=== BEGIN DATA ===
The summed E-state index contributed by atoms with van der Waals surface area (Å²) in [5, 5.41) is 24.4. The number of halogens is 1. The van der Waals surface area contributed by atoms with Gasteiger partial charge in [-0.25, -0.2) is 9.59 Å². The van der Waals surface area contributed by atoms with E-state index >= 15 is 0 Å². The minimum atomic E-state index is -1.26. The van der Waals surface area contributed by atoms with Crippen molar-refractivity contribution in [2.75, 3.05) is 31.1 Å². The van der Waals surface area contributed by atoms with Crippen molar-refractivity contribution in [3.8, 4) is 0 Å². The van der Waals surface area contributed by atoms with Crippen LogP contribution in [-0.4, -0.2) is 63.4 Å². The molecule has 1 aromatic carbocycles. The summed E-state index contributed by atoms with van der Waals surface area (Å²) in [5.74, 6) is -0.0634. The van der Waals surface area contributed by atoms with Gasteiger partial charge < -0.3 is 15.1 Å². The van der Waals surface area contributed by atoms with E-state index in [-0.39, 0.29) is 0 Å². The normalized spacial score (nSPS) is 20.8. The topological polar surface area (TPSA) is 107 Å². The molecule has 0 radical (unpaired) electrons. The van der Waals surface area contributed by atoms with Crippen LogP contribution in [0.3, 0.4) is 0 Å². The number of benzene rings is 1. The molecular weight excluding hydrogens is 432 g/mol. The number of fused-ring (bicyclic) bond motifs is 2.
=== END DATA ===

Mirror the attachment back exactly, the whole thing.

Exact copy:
The summed E-state index contributed by atoms with van der Waals surface area (Å²) in [5, 5.41) is 24.4. The number of halogens is 1. The van der Waals surface area contributed by atoms with Gasteiger partial charge in [-0.25, -0.2) is 9.59 Å². The van der Waals surface area contributed by atoms with E-state index >= 15 is 0 Å². The minimum atomic E-state index is -1.26. The van der Waals surface area contributed by atoms with Crippen molar-refractivity contribution in [2.75, 3.05) is 31.1 Å². The van der Waals surface area contributed by atoms with Crippen molar-refractivity contribution in [3.8, 4) is 0 Å². The van der Waals surface area contributed by atoms with Crippen LogP contribution in [-0.4, -0.2) is 63.4 Å². The molecule has 1 aromatic carbocycles. The summed E-state index contributed by atoms with van der Waals surface area (Å²) in [5.74, 6) is -0.0634. The van der Waals surface area contributed by atoms with Gasteiger partial charge < -0.3 is 15.1 Å². The van der Waals surface area contributed by atoms with E-state index in [-0.39, 0.29) is 0 Å². The normalized spacial score (nSPS) is 20.8. The topological polar surface area (TPSA) is 107 Å². The molecule has 0 radical (unpaired) electrons. The van der Waals surface area contributed by atoms with Crippen LogP contribution in [0.3, 0.4) is 0 Å². The number of benzene rings is 1. The molecular weight excluding hydrogens is 432 g/mol. The number of fused-ring (bicyclic) bond motifs is 2.